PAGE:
Let's keep conservation in conservatism

December 7, 2012

The recent election showed Sussex County continues as the most politically conservative of Delaware's three counties. With its rural roots and heavy influx of retirees, that conservative bent comes as no surprise. The county would benefit tremendously if the power of that conservative base could also be applied to conserving open space, one of the county’s critical components.

We have to be particularly sensitive about conserving open space because Sussex County has the most permissive zoning of any county in the mid-Atlantic region. At last serious estimate, the existing agricultural/residential zoning applied to most of the developable land in Sussex will allow at least another 300,000 homes. Given the low taxes in Delaware and Sussex, our favorable climate, dramatically higher taxes in surrounding states, beaches and parks, it's no stretch to project that those 300,000 homes will be developed in the next 50 years. That will put tremendous pressure on our infrastructure including roads, water, wastewater, schools and, last but not least, open space.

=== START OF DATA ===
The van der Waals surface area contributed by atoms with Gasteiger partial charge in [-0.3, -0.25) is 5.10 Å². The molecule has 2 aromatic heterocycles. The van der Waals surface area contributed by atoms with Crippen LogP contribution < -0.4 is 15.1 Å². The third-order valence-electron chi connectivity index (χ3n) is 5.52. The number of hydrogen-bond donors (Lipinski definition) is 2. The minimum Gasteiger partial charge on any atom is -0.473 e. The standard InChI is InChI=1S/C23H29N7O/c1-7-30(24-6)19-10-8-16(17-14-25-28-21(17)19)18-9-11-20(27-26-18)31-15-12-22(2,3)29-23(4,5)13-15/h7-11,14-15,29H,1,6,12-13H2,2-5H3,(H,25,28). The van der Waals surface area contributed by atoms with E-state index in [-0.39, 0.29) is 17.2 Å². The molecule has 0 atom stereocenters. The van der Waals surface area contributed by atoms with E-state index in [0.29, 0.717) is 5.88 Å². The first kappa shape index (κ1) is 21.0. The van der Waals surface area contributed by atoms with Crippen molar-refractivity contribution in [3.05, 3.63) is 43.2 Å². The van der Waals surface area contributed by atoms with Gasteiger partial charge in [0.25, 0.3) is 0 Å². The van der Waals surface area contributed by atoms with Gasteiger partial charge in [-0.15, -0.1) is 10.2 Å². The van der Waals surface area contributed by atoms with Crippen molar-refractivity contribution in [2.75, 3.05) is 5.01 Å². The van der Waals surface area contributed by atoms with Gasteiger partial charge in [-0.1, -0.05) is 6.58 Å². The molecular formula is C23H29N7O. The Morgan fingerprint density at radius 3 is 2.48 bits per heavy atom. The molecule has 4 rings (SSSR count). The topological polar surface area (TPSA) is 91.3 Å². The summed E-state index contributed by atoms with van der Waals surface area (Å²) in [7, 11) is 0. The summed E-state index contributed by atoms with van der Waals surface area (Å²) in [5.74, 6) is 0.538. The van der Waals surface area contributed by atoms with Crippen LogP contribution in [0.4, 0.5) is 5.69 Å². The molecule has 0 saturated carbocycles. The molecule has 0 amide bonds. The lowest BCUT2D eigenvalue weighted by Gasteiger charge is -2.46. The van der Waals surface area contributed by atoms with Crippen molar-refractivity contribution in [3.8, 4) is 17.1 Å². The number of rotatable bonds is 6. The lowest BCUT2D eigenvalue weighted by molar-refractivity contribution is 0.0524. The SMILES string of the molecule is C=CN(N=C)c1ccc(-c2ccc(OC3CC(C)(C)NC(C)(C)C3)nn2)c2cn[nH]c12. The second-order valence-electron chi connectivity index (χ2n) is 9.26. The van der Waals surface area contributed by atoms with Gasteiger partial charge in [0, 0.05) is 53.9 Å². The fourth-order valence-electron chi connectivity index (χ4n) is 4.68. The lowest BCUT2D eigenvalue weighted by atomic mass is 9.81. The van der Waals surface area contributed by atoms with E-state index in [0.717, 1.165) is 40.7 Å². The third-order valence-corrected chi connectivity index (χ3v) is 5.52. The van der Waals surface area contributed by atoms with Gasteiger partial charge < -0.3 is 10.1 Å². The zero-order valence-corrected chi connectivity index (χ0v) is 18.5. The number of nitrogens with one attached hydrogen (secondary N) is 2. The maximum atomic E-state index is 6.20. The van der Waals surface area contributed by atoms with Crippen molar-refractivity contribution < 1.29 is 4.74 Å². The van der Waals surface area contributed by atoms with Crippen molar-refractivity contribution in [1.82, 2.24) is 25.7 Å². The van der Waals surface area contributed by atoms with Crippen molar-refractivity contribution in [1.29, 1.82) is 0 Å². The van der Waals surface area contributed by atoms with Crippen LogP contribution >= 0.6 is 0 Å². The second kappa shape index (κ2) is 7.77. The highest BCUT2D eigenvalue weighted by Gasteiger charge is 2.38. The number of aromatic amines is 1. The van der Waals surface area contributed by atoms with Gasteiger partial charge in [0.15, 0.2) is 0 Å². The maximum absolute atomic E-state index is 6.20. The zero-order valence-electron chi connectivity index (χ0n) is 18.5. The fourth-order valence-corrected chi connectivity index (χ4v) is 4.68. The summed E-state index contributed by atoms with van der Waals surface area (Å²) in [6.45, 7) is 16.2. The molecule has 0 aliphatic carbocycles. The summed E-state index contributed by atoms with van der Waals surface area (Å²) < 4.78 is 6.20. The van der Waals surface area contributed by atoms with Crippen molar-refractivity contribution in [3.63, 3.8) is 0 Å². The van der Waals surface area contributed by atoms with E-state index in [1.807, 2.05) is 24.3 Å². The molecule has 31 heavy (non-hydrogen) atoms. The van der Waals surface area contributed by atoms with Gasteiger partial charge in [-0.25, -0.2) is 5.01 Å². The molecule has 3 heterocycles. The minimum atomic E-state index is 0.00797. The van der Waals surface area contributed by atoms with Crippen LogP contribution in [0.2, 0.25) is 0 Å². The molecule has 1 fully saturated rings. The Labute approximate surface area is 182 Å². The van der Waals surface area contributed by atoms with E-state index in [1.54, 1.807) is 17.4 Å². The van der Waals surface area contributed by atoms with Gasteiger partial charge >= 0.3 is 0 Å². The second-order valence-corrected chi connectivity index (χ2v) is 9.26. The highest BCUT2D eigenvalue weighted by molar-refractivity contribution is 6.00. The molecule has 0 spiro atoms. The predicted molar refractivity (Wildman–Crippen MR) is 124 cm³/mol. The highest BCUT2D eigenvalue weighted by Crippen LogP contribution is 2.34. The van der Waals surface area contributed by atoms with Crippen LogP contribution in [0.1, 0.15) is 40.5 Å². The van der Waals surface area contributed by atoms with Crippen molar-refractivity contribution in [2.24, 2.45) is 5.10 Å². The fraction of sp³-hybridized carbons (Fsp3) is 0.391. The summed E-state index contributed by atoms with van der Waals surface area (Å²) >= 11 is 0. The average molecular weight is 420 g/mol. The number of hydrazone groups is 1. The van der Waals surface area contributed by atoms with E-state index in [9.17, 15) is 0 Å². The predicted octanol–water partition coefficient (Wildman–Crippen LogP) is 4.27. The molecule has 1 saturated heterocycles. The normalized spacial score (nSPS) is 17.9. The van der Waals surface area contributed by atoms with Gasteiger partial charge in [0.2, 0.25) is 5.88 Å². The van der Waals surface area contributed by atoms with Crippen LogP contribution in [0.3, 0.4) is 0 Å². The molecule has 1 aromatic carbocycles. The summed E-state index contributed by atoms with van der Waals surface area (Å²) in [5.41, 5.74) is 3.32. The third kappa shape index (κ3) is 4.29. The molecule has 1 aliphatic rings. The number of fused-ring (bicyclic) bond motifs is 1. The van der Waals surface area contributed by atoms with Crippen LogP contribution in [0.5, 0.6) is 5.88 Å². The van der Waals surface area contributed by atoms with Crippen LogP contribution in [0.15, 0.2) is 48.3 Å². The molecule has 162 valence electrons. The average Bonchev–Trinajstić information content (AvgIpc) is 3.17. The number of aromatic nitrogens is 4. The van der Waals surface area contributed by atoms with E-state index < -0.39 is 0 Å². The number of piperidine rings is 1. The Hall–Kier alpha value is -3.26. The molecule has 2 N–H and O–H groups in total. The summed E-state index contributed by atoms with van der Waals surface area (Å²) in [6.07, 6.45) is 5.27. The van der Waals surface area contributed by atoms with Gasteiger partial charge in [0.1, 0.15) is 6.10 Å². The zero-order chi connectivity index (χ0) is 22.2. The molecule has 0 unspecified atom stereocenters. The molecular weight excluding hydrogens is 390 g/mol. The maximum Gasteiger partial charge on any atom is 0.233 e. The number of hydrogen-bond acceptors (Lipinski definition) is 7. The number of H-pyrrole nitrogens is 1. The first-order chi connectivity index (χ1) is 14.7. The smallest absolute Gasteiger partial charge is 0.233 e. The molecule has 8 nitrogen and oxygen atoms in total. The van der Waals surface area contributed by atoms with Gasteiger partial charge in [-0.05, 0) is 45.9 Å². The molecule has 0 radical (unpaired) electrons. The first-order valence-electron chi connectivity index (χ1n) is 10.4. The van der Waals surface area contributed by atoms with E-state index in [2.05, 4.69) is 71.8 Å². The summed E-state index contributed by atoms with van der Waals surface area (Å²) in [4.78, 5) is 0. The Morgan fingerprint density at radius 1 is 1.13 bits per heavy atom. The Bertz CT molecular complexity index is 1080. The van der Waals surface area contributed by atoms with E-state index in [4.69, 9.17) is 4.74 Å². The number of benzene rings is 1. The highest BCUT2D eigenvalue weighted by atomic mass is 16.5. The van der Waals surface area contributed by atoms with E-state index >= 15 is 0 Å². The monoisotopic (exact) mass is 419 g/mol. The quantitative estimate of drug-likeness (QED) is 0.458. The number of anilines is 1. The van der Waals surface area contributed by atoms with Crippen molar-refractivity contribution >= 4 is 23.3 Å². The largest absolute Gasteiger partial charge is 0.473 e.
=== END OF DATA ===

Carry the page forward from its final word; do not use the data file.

If we want to maintain some semblance of the quality of life that keeps many here and attracts others, we will need to make a concerted - and conservative - effort, to increase protected open space in Sussex.

Delaware's secretary for the Department of Natural Resources and Environmental Control, Collin O'Mara, said recently he would like to come up with some kind of financial incentive for property owners to conserve buffers along the hundreds of miles of wetlands and waterways in Sussex. That alone would contribute significantly to protecting open space and corridors for open space. That thinking aligns with Sussex County's conservative leadership which has no stomach for zoning away development rights.

Sussex generally subscribes to architect Frank Lloyd Wright's pragmatic statement that if you want the view you have to buy the view.

The conservation effort in Sussex will take serious private and public sector involvement, but the many benefits of open space and the fact that open space requires the least infrastructure investment by government, make that involvement a high priority for all of us and future generations of Sussex Countians.

  • Cape Gazette editorials are considered and written by members of the Cape Gazette editorial board which includes Dennis Forney, publisher; Trish Vernon, editor; Dave Frederick, sports editor emeritus; Laura Ritter, news editor; Jen Ellingsworth, associate editor; and Nick Roth, sports editor.